On July 14, 2014, The Equal Employment Opportunity Commission released guidelines for what is and what is not pregnancy discrimination based on its interpretation of Title VII of the Civil Rights Act of 1964, the Americans with Disabilities Act, the ADA Amendments Act, and the Pregnancy Discrimination Act. The sheer number of statutes that can be applied to this situation evinces how complicated this steadily increasing area of law truly is.
It is important to note that EEOC guidelines are not law and courts do not have to follow these guidelines. However, employers looking to avoid a suit do best to follow these rules, and courts do take the guidelines into consideration when making decisions.
The guidelines protect a variety of issues relating to pregnancy, including current pregnancy, past pregnancy, potential or intended pregnancy, and medical conditions related to pregnancy and/or childbirth.
Protection under the ADA for pregnancy arises for impairments related to the pregnancy, not the pregnancy itself. Because pregnancy is not on its own an impairment under the ADA, it can never be a disability. However, many conditions, such as preeclampsia, can be considered disabilities under the ADA if they substantially limit major life activities such as sitting, standing, or walking. In addition, many of these conditions affect major bodily systems, including the cardiovascular and circulatory systems. The ADA also protects women who have a history of these impairments.
Title VII, combined with the amendments of the Pregnancy Discrimination Act, protects a wide variety of situations that women may find themselves in as it relates to employment. It not only protects current pregnancies, but also past and possible future pregnancies. This means that women who have been pregnant in the past cannot be terminated because of that, such as where a woman is terminated a day after giving birth. The protection of future pregnancies includes protection against discrimination based on reproductive risk. A company whose employees are in situations that could endanger the life of the fetus or the employee’s ability to reproduce cannot have a policy against hiring females if they allow men who have a possibility of reproduction in the future to occupy these positions. It boils down to it being the responsibility and the personal choice of a parent to weigh the risks and benefits of working in that position while being able to reproduce. Title VII also prohibits discrimination against women who intend to become pregnant, or who are using fertility treatments to become pregnant.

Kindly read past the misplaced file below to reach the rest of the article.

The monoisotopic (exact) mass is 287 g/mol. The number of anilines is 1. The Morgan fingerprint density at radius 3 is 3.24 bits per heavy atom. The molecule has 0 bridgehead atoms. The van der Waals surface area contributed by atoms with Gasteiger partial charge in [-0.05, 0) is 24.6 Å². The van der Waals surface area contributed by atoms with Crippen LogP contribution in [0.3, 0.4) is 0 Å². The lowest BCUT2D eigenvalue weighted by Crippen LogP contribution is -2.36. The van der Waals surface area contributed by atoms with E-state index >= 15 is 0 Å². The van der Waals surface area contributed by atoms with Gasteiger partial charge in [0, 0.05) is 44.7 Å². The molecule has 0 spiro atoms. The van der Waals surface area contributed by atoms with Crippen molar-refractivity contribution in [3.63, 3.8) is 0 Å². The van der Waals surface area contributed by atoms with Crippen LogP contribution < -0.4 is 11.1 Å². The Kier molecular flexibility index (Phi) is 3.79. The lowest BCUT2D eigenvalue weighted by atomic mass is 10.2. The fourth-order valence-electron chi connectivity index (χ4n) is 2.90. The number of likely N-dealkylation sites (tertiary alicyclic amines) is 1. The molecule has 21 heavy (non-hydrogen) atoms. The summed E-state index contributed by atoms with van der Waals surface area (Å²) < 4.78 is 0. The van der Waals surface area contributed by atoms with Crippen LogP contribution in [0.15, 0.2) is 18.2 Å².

Title VII protects against discrimination based on medical conditions related to the pregnancy. One of the most notable examples is breastfeeding. If an employer allows another employee with an impairment to use sick time to go to routine doctor’s visits or allows other time to be taken off for similar situations, the employer must allow women to take sick leave during the day to breastfeed.
Abortion is mentioned briefly in the guidelines- a woman cannot be discriminated against either for having or not having an abortion. The EEOC is clear that Title VII does not require an employer who covers health insurance for its employees to cover abortions except where the mother’s life would be endangered if the pregnancy was carried to term, nor can they deny coverage for complications arising from an abortion.
According to the EEOC, Title VII also protects contraceptive use, because woman’s use of contraceptives to control her ability to become pregnant relates to potential pregnancies, and therefore, an employer cannot discriminate against a woman for using contraceptives. Interestingly in light the the Supreme Court’s decision in the Hobby Lobby case, the revised guidelines state that it is discrimination under Title VII for an employer who offers comprehensive health coverage to not cover contraceptives. Since prescription contraceptives can only be used by women, an employer that excludes these from its insurance coverage is an example a facially discriminating against women, especially if the health plan covers other preventative medicine, including vaccinations and physical examinations. It will be interesting to see what weight the courts will give this section of the guideline in the inevitable lawsuits based in sex discrimination because of failure to provide birth control in the company health plan.
Michael Kraemer is a partner with Kraemer, Manes & Associates, a law firm headquartered in Pittsburgh, serving all of Pennsylvania, with attorneys focusing on business law, employment law, litigation, and civil issues. For more information please visit www.lawkm.com.